Strip clubs and churches among businesses reported for COVID-19 violations

The public made nearly 4,000 complaints to the city about unsafe behavior in run-up to spike in cases.

Strip clubs and churches among businesses reported for COVID-19 violations
Data from the Cleveland health department shows that many of us have not been following best practices for preventing the spread of the virus. (Source: WOIO)

CLEVELAND, Ohio (WOIO) - Add the call takers at Cleveland’s COVID-19 non-compliance tip line to the list of people who are not at all surprised that cases of coronavirus are spiking across the state.

Since March, Northeast Ohioans have contacted the city almost 4,000 times to report businesses, public entities, and residences for violating the city’s COVID-19 regulations, according to a 19News analysis of data from the City of Cleveland.

The data show that many of us have been struggling to following best practices for preventing the spread of the virus, which is now surging across the country.

Between March 20 and October 27, employees, customers, passers-by, and concerned neighbors called the city 3,725 times to report unsafe behavior at everything from bingo halls, strip clubs, and daycare centers to high schools, candy stores, and gas stations - even county administrative offices and police stations.

Complaints peaked in the first half of July when the city received more than 100 complaints a day, the data show. By the end of October, the city was receiving less than 20 complaints a day.

The database includes complaints made via the COVID-19 non-compliance tip lines and to the Cleveland Department of Public Health, Cleveland police, and the Cuyahoga County Board of Health. The complaints are unverified and anyone can make an anonymous complaint for any reason.

The data captures what life has been like in Northeast Ohio during the pandemic, including the resistance many feel towards the anti-COVID measures taken by state and local authorities.

In July, a bar patron stopped at Woody’s Bar on Triskett on the city’s West Side for a beer.

“There was about a dozen people total - none with masks," the unidentified individual told the city call-taker. "The bartender had one down around her neck. Nobody was social distancing at all, and the bartender said, ‘Take your mask off. Are you here to rob us? We don’t wear those in here.’”

Woody’s was not the only bar or restaurant reported. These establishments were among the types of localities most often reported to the city - along with private residences and retail establishments.


Organizations that received the most complaints included TownHall restaurant in Ohio City, Jack Cleveland Casino, the Greater Cleveland Regional Transit Authority, WalMart in Steelyard Commons, and the Cleveland Metroparks Zoo, the data show.

The data also shows a public struggling with the conflicts now arising during what used to be common daily tasks.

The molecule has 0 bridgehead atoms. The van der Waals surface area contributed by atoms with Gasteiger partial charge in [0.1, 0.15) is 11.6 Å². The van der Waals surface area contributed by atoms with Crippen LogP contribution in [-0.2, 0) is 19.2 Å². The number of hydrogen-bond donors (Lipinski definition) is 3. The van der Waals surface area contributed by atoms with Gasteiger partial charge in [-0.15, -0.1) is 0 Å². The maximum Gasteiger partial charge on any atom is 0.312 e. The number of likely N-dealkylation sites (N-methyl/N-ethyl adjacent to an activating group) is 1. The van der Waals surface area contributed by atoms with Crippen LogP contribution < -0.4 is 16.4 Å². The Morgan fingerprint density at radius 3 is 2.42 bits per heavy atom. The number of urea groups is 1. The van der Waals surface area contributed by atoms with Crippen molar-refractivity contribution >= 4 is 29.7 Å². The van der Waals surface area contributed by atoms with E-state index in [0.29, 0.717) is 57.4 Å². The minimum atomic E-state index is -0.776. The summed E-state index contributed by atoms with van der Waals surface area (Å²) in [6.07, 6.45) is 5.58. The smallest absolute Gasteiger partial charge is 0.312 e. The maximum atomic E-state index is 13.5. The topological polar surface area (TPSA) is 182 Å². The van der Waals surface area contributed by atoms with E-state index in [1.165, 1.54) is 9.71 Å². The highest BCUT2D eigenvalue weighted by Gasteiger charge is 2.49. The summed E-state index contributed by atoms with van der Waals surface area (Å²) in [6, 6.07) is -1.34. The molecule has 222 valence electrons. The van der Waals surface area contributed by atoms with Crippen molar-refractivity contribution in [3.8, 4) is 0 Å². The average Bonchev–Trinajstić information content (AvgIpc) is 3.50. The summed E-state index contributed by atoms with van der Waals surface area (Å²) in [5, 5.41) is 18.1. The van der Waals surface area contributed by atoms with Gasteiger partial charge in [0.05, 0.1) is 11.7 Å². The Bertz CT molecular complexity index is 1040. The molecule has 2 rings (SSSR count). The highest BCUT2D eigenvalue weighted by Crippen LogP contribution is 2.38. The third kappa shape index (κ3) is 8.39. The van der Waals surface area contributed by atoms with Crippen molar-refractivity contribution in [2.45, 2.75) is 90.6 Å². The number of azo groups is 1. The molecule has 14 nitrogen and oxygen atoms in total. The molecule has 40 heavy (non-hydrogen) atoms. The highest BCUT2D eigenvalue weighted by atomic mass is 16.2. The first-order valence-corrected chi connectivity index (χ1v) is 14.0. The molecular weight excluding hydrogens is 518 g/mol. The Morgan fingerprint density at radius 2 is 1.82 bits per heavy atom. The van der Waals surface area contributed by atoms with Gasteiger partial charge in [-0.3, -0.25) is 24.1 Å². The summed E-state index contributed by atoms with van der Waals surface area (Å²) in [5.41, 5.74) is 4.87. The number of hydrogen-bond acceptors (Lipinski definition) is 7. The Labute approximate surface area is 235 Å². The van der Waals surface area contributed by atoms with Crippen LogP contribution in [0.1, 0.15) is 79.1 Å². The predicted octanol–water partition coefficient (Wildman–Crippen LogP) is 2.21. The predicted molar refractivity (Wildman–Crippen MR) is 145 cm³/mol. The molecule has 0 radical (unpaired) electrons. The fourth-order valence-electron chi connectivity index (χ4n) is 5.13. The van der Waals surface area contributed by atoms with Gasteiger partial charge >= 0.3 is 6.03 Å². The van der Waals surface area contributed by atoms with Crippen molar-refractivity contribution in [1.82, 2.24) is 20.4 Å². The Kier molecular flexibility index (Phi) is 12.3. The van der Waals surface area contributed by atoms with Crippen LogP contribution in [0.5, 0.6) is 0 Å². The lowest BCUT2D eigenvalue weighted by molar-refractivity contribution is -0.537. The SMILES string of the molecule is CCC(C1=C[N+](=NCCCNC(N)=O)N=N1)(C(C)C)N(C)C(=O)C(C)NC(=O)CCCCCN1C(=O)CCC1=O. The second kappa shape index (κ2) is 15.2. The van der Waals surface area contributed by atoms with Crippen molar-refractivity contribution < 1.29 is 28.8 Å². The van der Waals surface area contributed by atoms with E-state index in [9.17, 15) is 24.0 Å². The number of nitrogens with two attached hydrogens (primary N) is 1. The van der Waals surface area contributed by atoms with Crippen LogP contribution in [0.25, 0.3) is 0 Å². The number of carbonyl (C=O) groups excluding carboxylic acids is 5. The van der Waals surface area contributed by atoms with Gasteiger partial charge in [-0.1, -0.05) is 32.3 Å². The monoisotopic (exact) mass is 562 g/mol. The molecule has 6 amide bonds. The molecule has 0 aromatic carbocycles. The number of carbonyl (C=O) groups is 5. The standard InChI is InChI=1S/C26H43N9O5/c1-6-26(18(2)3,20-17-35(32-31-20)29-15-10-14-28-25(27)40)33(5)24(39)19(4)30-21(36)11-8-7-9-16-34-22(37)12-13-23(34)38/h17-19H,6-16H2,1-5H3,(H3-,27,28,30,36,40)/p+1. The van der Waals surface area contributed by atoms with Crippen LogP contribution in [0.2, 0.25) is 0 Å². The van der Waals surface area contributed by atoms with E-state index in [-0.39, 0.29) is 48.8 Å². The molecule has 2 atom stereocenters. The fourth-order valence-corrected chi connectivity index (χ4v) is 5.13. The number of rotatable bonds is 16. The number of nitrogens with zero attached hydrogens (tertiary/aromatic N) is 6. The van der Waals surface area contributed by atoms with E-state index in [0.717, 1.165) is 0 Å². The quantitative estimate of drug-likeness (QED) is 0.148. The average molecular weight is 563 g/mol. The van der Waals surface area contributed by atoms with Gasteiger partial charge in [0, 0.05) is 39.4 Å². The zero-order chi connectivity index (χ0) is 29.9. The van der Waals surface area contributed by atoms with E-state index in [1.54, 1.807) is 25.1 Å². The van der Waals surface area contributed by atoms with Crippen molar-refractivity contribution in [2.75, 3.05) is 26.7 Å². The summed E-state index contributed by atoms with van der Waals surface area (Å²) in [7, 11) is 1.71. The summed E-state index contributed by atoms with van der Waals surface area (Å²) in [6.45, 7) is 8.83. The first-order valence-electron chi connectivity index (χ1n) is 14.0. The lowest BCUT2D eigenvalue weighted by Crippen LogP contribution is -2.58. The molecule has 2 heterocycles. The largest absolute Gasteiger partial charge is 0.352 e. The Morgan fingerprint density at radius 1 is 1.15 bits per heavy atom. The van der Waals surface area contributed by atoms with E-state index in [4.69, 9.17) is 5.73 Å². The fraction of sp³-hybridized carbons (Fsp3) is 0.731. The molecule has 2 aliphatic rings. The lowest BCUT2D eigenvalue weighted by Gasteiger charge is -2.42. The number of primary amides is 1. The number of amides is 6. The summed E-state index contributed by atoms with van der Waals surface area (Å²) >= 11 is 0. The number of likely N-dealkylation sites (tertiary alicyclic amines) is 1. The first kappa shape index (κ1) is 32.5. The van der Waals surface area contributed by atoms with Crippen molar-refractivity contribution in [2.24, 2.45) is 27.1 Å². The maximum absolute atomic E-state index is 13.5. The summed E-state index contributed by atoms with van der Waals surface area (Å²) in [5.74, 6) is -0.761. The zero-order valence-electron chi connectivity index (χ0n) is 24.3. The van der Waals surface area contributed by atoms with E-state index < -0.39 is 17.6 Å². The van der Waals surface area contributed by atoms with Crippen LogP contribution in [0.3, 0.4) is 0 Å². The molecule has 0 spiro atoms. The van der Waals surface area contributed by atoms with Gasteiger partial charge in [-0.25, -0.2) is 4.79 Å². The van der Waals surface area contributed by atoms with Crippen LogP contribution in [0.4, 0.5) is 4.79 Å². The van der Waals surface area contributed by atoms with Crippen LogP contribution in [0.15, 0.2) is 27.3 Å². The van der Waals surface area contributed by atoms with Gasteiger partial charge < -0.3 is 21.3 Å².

A patron of Kamm’s Plaza Barbershop told authorities there was a disagreement when he asked his barber to put on a mask. “They got into an argument. And he left,” the call-taker wrote.

The complaints also highlight the impossible positions many employees find themselves in at work during the pandemic.

An employee at Jack Cleveland said the staff there has had many arguments with the public regarding COVID-19 guidelines.

“At any given time you are there you will find plenty of ‘guests’ who won’t wear their masks, wear them incorrectly, or are constantly taking them down from their faces regardless of how many times you remind them or ask nicely for them to cover their mouth and nose,” reported the employee. “My coworkers and I fear for our health.”

The public is also struggling to balance concerns about the virus with the needs of vulnerable populations.

In October, a concerned relative called the city about an Alcoholics Anonymous meeting held at Holy Name Church on Broadway Avenue. Many of the more than 100 members refuse to wear masks, she reported.

“Her dad is elderly, and she is concerned about his health,” the call-taker noted.


Too the complaints demonstrate just how weird life has become. One caller called to complain that employees at the Larry Flynt’s Hustler strip club in the Flats for getting too close and not covering up.

“They are not doing any social distancing or requiring masks,” the person reported.

The most common reason for complaining to the city was an improper use or lack of masks. Nearly half of the complains received by the city included allegations related to improper mask usage, according to the data. The second most common allegation was a lack of social distancing.


The Cleveland City Council has made the use of masks in public spaces mandatory. In July, the mayor amended an order to make mask use in bars, restaurants, and other shared spaces such as ride-share services and shared office spaces, according to a city press release.

On Wednesday, the governor announced that bars and restaurants might be shuttered if the state did not contain the virus. He also announced that the state will also create a task force to monitor mask wearing compliance in retail shops and reissued the state’s mask mandate.

To report a violation at a business call (216) 857-7165. To make a complaint about an individual or a private residence call the Cleveland Police non-emergency line at (216) 621-1234.

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